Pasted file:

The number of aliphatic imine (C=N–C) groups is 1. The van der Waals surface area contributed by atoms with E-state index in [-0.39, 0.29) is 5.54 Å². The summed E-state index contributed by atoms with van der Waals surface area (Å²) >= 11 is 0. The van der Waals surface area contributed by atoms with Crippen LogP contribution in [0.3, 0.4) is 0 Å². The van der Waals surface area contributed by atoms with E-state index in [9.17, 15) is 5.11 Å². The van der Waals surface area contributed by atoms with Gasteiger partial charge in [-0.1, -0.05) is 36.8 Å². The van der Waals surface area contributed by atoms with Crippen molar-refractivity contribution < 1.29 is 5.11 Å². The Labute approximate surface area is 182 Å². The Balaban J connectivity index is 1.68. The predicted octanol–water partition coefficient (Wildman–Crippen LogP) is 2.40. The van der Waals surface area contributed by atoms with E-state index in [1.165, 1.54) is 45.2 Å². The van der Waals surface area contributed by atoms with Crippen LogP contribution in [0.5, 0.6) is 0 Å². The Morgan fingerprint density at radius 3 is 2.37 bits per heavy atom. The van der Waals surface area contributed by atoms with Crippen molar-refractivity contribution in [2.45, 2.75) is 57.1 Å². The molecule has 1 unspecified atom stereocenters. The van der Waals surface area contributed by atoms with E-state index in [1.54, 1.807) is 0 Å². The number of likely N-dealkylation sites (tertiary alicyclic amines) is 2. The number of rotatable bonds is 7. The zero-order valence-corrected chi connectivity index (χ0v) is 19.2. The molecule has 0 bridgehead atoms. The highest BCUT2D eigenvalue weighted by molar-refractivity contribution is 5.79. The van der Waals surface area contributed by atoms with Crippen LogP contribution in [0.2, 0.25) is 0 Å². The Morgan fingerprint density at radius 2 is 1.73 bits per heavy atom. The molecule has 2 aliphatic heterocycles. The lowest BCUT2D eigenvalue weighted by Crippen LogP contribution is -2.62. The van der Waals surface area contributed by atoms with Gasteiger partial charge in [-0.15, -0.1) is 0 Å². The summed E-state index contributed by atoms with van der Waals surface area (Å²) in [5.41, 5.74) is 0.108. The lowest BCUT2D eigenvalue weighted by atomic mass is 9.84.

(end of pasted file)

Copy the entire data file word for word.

The number of aliphatic imine (C=N–C) groups is 1. The van der Waals surface area contributed by atoms with E-state index in [-0.39, 0.29) is 5.54 Å². The summed E-state index contributed by atoms with van der Waals surface area (Å²) >= 11 is 0. The van der Waals surface area contributed by atoms with Crippen LogP contribution in [0.3, 0.4) is 0 Å². The van der Waals surface area contributed by atoms with E-state index in [9.17, 15) is 5.11 Å². The van der Waals surface area contributed by atoms with Gasteiger partial charge in [-0.1, -0.05) is 36.8 Å². The van der Waals surface area contributed by atoms with Crippen molar-refractivity contribution < 1.29 is 5.11 Å². The Labute approximate surface area is 182 Å². The Balaban J connectivity index is 1.68. The predicted octanol–water partition coefficient (Wildman–Crippen LogP) is 2.40. The van der Waals surface area contributed by atoms with E-state index in [1.165, 1.54) is 45.2 Å². The van der Waals surface area contributed by atoms with Crippen LogP contribution in [0.5, 0.6) is 0 Å². The Morgan fingerprint density at radius 3 is 2.37 bits per heavy atom. The van der Waals surface area contributed by atoms with Crippen molar-refractivity contribution in [2.45, 2.75) is 57.1 Å². The molecule has 1 unspecified atom stereocenters. The van der Waals surface area contributed by atoms with E-state index in [1.54, 1.807) is 0 Å². The number of likely N-dealkylation sites (tertiary alicyclic amines) is 2. The number of rotatable bonds is 7. The zero-order valence-corrected chi connectivity index (χ0v) is 19.2. The molecule has 0 bridgehead atoms. The highest BCUT2D eigenvalue weighted by molar-refractivity contribution is 5.79. The van der Waals surface area contributed by atoms with Crippen LogP contribution in [0.2, 0.25) is 0 Å². The Morgan fingerprint density at radius 2 is 1.73 bits per heavy atom. The molecule has 2 aliphatic heterocycles. The lowest BCUT2D eigenvalue weighted by Crippen LogP contribution is -2.62. The van der Waals surface area contributed by atoms with Gasteiger partial charge in [-0.15, -0.1) is 0 Å². The summed E-state index contributed by atoms with van der Waals surface area (Å²) in [5.41, 5.74) is 0.108. The lowest BCUT2D eigenvalue weighted by atomic mass is 9.84.